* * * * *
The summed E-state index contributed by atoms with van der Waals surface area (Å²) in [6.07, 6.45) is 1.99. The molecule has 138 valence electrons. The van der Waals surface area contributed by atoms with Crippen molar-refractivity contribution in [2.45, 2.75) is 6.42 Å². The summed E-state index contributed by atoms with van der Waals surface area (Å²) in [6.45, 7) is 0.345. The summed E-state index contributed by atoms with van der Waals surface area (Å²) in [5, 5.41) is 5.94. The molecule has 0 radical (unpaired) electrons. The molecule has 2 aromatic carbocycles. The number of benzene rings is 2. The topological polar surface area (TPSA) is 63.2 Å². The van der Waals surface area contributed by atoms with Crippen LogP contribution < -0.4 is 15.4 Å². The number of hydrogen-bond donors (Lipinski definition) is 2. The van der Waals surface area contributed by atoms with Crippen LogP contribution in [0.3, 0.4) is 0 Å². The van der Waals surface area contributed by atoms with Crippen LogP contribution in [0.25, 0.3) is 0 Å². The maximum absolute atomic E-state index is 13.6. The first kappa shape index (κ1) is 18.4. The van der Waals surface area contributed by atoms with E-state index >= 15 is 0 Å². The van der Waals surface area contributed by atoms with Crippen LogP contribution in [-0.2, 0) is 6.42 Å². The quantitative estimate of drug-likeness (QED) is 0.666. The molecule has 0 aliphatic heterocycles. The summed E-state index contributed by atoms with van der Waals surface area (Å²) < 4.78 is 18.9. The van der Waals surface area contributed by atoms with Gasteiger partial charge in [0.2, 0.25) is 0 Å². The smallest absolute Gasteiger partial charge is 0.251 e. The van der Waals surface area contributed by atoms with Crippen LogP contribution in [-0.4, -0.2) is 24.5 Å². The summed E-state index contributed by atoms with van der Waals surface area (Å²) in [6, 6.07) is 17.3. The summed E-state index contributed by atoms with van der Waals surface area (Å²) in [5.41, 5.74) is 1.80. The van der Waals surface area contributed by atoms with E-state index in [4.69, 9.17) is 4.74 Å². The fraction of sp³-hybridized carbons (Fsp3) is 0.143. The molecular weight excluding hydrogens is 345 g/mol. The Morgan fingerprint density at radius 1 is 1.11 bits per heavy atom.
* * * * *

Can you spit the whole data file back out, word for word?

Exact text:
The summed E-state index contributed by atoms with van der Waals surface area (Å²) in [6.07, 6.45) is 1.99. The molecule has 138 valence electrons. The van der Waals surface area contributed by atoms with Crippen molar-refractivity contribution in [2.45, 2.75) is 6.42 Å². The summed E-state index contributed by atoms with van der Waals surface area (Å²) in [6.45, 7) is 0.345. The summed E-state index contributed by atoms with van der Waals surface area (Å²) in [5, 5.41) is 5.94. The molecule has 0 radical (unpaired) electrons. The molecule has 2 aromatic carbocycles. The number of benzene rings is 2. The topological polar surface area (TPSA) is 63.2 Å². The van der Waals surface area contributed by atoms with Crippen LogP contribution < -0.4 is 15.4 Å². The number of hydrogen-bond donors (Lipinski definition) is 2. The van der Waals surface area contributed by atoms with Crippen LogP contribution in [0.3, 0.4) is 0 Å². The van der Waals surface area contributed by atoms with Crippen LogP contribution in [0.25, 0.3) is 0 Å². The maximum absolute atomic E-state index is 13.6. The first kappa shape index (κ1) is 18.4. The van der Waals surface area contributed by atoms with E-state index >= 15 is 0 Å². The van der Waals surface area contributed by atoms with Crippen LogP contribution in [-0.2, 0) is 6.42 Å². The quantitative estimate of drug-likeness (QED) is 0.666. The molecule has 0 aliphatic heterocycles. The summed E-state index contributed by atoms with van der Waals surface area (Å²) < 4.78 is 18.9. The van der Waals surface area contributed by atoms with Gasteiger partial charge in [0.2, 0.25) is 0 Å². The smallest absolute Gasteiger partial charge is 0.251 e. The van der Waals surface area contributed by atoms with Crippen LogP contribution in [-0.4, -0.2) is 24.5 Å². The summed E-state index contributed by atoms with van der Waals surface area (Å²) in [6, 6.07) is 17.3. The summed E-state index contributed by atoms with van der Waals surface area (Å²) in [5.41, 5.74) is 1.80. The van der Waals surface area contributed by atoms with E-state index in [4.69, 9.17) is 4.74 Å². The fraction of sp³-hybridized carbons (Fsp3) is 0.143. The molecular weight excluding hydrogens is 345 g/mol. The Morgan fingerprint density at radius 1 is 1.11 bits per heavy atom.